As to the ethics of this, I’ve been a deontologist, and much influenced by Immanuel Kant. Now, with this idea of a Just Democide, I’ve collapsed into situational ethics. So be it. That’s the world we live in.


The Blood Of Millions On Their Hands

April 29, 2009

The Blood of Millions on Their Hands

[First published on April 19, 2005] April 30th marks 30 years since the fall of Saigon, a horror story of the treason of American leftists and communists, and the blood on their hands. Their lying and deceit, their bamboozlement of a willing media and Democrat Party, and especially their exploitation of an army of young and empty minds that fearing the draft, or aroused by communist propaganda on behalf of North Vietnam, powered their demonstrations and protests marches.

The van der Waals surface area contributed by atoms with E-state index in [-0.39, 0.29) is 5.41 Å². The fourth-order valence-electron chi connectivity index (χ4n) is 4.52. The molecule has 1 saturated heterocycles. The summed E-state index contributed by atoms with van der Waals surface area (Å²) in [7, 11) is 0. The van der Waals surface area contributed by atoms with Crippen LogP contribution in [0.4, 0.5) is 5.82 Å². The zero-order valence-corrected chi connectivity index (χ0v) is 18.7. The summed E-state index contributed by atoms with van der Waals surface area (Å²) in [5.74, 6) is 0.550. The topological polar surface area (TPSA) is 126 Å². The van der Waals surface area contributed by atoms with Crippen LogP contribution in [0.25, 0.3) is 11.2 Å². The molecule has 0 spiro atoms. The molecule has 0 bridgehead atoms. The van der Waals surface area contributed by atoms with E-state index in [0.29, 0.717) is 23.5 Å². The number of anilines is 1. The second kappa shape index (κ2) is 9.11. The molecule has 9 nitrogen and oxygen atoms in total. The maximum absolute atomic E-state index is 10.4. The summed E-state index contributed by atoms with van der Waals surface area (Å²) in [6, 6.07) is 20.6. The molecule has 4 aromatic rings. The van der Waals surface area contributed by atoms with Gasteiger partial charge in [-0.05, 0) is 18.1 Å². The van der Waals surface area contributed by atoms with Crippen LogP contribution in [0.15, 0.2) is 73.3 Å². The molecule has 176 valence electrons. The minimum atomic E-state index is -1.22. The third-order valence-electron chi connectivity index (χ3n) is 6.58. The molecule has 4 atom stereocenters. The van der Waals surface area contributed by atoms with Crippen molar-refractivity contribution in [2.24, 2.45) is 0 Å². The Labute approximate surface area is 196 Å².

In spite of the continued public support (as polls at the time showed) for our staying the course in Vietnam, and even though the war had been in effect won militarily, the alliance between the left, communists, Democrats, and major media forced an American military withdrawal from Vietnam, and a sharp decrease in aid to the South. Without sufficient American aid and support, the South collapsed under a conventional North Vietnam military offensive, and the North occupied and absorbed what had once been a sovereign country (no, it was not a civil war, but an invasion—the North and South had never been one country). Millions were killed and murdered before the United States turned tail to run off, and after the North’s victory, the killing did not stop. Hundreds of thousands were murdered — executed outright, or dying in “re-education camps,” and in the “new economic zones.” And never forget the over a million Vietnamese that risked an awful death on the ocean to escape the communists enslavement (the Boat People), of which perhaps 500,000 never made land again.